Ultimately, the long-term success of obesity prevention may depend on how successfully we prevent obesity in young adults and new parents. A variety of key stakeholders, including researchers, employers, government agencies, and nonprofits can play a role.
Researchers have opportunities to understand the demographics of excessive weight gain and obesity in this age group, and the life transitions and behaviors that contribute. In addition, there are opportunities to revisit data sets while looking at the family as the unit of obesity management. For example, aggregating private health care claims and Medicaid data across individuals within a family can begin revealing interdependencies in their weight management that might ultimately inform treatment.
Employers can make a difference by better adapting current programs to engage new parents (e.g., through tailored messaging). While short-term financial incentives tend to de-prioritize obesity prevention in young adults, among employers an incentive shift from "return on investment" to "value of investment" has highlighted the benefits of a healthy workforce and healthy families, including those that are difficult to monetize. As one workforce wellness expert emphasized, "[it's an] investment, not a cost." As more employers see the broad value of investing in preventive health initiatives for their employees—in particular employers with long-term workforces, those in the wellness space (e.g., hospitals), and those where physical activity is required at the worksite—new parents may be the ideal population to target.
Government can continue efforts to decrease costs while spreading innovative new ideas, such as through the Center for Medicare & Medicaid Innovation's Accountable Health Communities Model. Thirty-two organizations were recently awarded grants under this program to help address social determinants of health under Medicare and Medicaid coverage—a promising opportunity for collaboration and innovation.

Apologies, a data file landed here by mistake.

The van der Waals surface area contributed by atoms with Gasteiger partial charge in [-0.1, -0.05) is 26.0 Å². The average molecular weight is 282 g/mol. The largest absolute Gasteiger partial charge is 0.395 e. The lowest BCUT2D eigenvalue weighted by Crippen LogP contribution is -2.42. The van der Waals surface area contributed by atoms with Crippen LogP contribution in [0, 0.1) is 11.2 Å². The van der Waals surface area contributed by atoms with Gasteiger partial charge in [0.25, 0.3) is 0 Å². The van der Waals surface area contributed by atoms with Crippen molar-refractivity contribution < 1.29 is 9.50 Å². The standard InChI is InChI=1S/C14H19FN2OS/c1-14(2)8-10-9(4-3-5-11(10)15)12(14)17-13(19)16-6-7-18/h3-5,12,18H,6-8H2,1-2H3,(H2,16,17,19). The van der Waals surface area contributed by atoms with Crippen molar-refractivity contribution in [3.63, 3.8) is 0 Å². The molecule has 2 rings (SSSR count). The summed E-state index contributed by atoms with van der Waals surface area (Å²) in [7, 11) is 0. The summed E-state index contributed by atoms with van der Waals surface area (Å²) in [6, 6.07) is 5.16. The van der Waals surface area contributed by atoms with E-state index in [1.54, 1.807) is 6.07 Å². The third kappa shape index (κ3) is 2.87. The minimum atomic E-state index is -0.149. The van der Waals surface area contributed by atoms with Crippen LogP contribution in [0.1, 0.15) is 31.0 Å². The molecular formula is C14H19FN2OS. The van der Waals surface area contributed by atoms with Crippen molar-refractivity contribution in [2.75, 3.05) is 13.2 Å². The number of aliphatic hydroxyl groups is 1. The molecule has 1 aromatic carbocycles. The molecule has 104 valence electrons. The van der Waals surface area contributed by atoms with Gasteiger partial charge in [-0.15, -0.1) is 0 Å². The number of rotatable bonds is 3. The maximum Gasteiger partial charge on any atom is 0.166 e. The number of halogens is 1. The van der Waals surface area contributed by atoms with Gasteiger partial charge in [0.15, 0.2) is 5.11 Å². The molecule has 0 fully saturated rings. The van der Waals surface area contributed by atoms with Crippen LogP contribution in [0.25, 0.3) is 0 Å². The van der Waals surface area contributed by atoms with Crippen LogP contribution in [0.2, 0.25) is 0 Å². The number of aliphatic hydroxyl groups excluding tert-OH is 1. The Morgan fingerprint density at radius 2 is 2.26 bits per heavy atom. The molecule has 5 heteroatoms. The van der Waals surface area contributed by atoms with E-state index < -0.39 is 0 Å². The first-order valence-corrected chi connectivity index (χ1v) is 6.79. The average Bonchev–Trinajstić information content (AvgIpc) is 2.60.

Nonprofits have opportunities to reframe current obesity prevention for young adults and new families, as many programs either broadly support the health of families (in ways unrelated to weight management) or specifically address obesity only in children, with limited overlap. For instance, research is underway with the Nurse-Family Partnership program, one of several providers of in-home support for low-income mothers during and after pregnancy, to identify improvements in health behaviors related to obesity, a "tremendous opportunity to influence family structure around eating habits" according to one researcher.
With young adults and new parents in greater focus, we have the potential to finally change the curve on obesity. Everyone involved, from pediatricians and philanthropies to employers and insurers, has a critical role to play to help us reach this goal. As one obesity researcher told us, "This is the future."
Margaret Boasberg is a partner at The Bridgespan Group and leader in its public health practice. Mike Soskis is a Bridgespan case team leader, and Pamela Hung a Bridgespan associate consultant. Dr. William (Bill) Dietz, an obesity expert, is chair of The Sumner M. Redstone Global Center for Prevention and Wellness at George Washington University's Milken Institute School of Public Health and research collaborator with Bridgespan.